- LGen (Ret’d) Marquis Hainse, former commander Canadian Army
- VAdm (Ret’d) Drew Robertson, former commander Royal Canadian Navy
- VAdm (Ret’d) Darren Hawco, former NATO military representative
- VAdm (Ret’d) Mark Norman, former commander Royal Canadian Navy
- VAdm (Re’d) Bob Davidson, former NATO military representative
- VAdm (Ret’d) Denis Rouleau, former chair CDA, vice chief of the defence staff
- MGen (Ret’d) Steve Noonan, former commander of Canadian Operational Support Command
- MGen (Ret’d) Michel Lalumiere, former chief Fighter Capability
- Youri Cormier, adj. professor Royal Military College of Canada and CDA executive director
Letters to the editor: ‘Danielle Smith’s rejection of conventional thinking.’ Populism and politics, plus other letters to the By The Globe and Mail
Re “The essence of Johnston’s report: Trust me, there’s no story here” (May 24): Columnist Andrew Coyne describes well what many Canadians were expecting from David Johnston and what he failed to deliver.
No. 1 is to know what the government knew, who specifically knew, when they knew it and what, if any, action they took. I find Mr. Johnston failed to deliver on a grand scale.
The result? Many Canadians have even less trust in government than they have ever had.
Not a good position for the country, nor the current incumbents in Ottawa.
Roger Emsley Delta, B.C.
Re “My work to protect Canada’s democracy from foreign interference is not done” (May 27): Most troubling to me is David Johnston’s scathing criticism of the whistle-blower who risked their own freedom to alert Canadians to the danger to democracy of China.
Without their courage and loyalty to the public interest at the highest level, none of this would have come to light. The messenger he would shoot deserves our deepest gratitude, as do the Globe reporters who similarly put their reputations on the line.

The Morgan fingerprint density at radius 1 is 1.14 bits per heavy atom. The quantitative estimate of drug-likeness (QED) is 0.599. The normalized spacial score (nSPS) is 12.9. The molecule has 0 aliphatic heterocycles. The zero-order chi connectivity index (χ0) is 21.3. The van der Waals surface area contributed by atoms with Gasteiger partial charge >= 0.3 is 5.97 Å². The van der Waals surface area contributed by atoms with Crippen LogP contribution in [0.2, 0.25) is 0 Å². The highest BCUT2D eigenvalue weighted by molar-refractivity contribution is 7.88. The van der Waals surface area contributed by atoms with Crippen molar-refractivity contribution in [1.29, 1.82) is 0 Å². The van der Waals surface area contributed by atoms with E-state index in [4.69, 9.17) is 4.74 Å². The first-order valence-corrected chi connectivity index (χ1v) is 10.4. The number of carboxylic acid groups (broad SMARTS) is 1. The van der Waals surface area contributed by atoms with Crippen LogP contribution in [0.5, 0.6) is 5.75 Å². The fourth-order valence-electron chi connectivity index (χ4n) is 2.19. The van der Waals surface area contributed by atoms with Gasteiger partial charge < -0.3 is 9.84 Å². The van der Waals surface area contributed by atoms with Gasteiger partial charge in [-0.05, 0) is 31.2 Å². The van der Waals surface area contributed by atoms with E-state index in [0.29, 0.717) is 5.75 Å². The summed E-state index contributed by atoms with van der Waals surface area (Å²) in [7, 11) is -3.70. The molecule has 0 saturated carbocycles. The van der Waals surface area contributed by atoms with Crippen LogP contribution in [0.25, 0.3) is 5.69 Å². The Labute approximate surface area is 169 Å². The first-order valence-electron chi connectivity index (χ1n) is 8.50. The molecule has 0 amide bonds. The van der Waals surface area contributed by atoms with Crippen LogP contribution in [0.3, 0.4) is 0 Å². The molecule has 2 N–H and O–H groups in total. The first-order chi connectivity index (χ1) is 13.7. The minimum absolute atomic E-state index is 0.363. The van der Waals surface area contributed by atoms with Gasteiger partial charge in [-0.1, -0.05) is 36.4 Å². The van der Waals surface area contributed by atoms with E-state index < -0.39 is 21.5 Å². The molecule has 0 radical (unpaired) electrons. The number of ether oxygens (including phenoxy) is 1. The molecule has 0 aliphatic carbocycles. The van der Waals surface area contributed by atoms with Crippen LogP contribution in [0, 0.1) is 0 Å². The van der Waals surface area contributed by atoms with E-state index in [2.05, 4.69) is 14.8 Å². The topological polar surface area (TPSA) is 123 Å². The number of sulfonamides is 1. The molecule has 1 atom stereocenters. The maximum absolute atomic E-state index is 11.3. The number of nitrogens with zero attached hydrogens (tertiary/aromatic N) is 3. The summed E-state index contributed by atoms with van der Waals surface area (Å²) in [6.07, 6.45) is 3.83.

Alexandra Phillips Vancouver
David Johnston reminds us that he was appointed governor-general by Stephen Harper, that he has served in a number of public roles and never once was his integrity questioned. Except now.
Politicians, reporters and columnists wanted a public inquiry into foreign interference, not public hearings. They want the Prime Minister and his ministers on the “stand,” so to speak. Unconscionable attacks on the pristine reputation of Mr. Johnston have ensued.
Can we fuel criticism not with anger and personal attacks, but with clarity and respect for informed opinion? Not too high a standard, surely, when the central figure is a man of such stature and decency as Mr. Johnston.
Bill Wilkerson Port Hope, Ont.
Re “Targets of Chinese regime reject Johnston findings, call for public inquiry” (May 26): What would a public inquiry tell us that we don’t already know?
David Johnston confirmed The Globe and Mail’s reporting. He also shed light on the bungling way intelligence is, and is not, passed on to government officials. How could anyone do their job effectively when this is the case?
Most disturbing, in my view, is Pierre Poilievre’s rejection of Mr. Johnson’s invitation to take an oath of secrecy and read the full report. It points me to a profound cultural shift within our parliamentary democracy that now embraces members, and those who elect them, who would rather dismantle democratic procedures from the inside than be properly informed.
The Globe has done its job by alerting government and the public. We should now have action on Mr. Johnston’s findings. There’s lots of work to be done.
This should be the urgent path to maintaining our democracy, not a public inquiry.
Janet Tulloch Ottawa
Re “Stop the presses on the King Charles $20 bill” (May 24): “An antiquated, deeply diminished institution that belongs to a long-ago era.” I agree: Our constitutional monarchy is the worst possible system of government for Canada – except for all the others.
We live next door to a republic that recently demonstrated the dangers of a head of state who is the product of “democratic” choice. And look at Brazil, Argentina, Pakistan and countless other democracies with elected heads of state. They provide a stark contrast to modern and progressive constitutional monarchies such as Norway, Denmark, Sweden and the Netherlands.